Regarding Ty King-Wall and Bournonville: he danced James in La Sylphide, ten years ago. It’s the only Bournonville TAB performed in his time with the company.

    It’s highly amusing but depressing that everyone talks about ballet not being just for the elite yet companies like TAB are for 2024 expecting pensioners who would like to actually see the dancers to pay between $250 and $330 per seat. Current Aus pension rate for singles is $548 per week.

  4. Thanks for your thoughtful comments Anna.
    I hear what you are saying about theatre ticket costs — but I’m always stunned to notice the price of rock concert tickets (Taylor Swift’s for example…) or major sports fixtures ( plus the international air fares for fans to follow their heroes around the world…). They are astronomical, yet often sold out. I do wonder where folk get that money from.

    The Royal New Zealand Ballet offers a very attractive “subscripion” price ( 20% off for a booking across two seasons) — and joining Friends of the Ballet here entitles members to ticket price discounts, and also a free or heavily discounted entry to a final Dress Rehearsal, which is very good value indeed.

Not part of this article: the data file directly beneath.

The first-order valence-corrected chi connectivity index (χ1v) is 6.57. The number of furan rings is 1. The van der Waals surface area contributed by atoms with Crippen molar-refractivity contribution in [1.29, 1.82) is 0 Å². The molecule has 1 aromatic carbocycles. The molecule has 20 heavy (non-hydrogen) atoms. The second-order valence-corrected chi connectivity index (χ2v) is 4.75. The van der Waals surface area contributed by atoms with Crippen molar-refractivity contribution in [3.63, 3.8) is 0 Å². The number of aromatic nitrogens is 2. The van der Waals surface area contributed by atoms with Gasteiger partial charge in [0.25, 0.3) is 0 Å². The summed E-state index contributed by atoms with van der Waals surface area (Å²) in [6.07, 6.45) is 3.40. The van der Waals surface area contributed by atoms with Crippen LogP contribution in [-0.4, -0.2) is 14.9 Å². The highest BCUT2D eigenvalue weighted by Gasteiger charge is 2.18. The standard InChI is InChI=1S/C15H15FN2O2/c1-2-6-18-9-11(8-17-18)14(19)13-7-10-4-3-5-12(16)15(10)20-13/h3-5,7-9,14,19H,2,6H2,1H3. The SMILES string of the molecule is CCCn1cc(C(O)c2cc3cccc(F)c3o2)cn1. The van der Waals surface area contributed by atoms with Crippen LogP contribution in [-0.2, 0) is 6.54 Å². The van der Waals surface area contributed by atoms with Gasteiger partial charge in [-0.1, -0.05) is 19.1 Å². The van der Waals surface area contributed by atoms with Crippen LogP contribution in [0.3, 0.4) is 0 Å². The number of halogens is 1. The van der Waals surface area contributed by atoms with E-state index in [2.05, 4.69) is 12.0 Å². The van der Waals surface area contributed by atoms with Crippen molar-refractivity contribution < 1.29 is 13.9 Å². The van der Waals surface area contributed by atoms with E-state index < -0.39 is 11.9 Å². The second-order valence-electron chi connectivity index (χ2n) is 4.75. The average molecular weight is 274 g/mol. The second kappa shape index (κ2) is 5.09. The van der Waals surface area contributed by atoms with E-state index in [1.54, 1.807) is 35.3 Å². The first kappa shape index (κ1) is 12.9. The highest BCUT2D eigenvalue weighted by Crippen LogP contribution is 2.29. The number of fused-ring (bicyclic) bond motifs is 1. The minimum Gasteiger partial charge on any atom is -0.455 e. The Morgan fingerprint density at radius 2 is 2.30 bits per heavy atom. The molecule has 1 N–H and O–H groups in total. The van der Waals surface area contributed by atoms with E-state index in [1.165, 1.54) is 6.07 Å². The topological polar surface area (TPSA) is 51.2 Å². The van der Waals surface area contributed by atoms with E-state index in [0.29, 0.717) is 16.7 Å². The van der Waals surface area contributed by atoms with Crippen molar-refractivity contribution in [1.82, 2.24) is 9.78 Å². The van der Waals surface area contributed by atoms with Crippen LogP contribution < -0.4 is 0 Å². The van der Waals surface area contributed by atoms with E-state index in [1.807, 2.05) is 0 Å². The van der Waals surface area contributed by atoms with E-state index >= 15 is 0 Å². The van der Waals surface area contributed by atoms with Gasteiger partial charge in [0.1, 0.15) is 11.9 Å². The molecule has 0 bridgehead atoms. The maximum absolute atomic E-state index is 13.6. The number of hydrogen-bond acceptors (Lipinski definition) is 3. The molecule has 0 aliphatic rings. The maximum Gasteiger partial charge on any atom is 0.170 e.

Poul Gnatt formed Friends of the Ballet in 1953. He used those subscriptions to pay for petrol to drive the truck to the next town when Company was on tour. He also encouraged bottle drives among the parents of pupils so as to pay for an orchestra for the seasons he mounted during that first year — long before there was anything resembling an arts council here. Poul was a cultural hero to this country. Do enjoy your next trip to the ballet. Just occasionally that can change your life. .

  5. Jennifer, thanks for your thoughtful reply. Ballet changed my life when I was nearly four: Ashton and Helpmann in Ashton’s Cinderella, with Sibley, Dowell and IIRC Merle Park.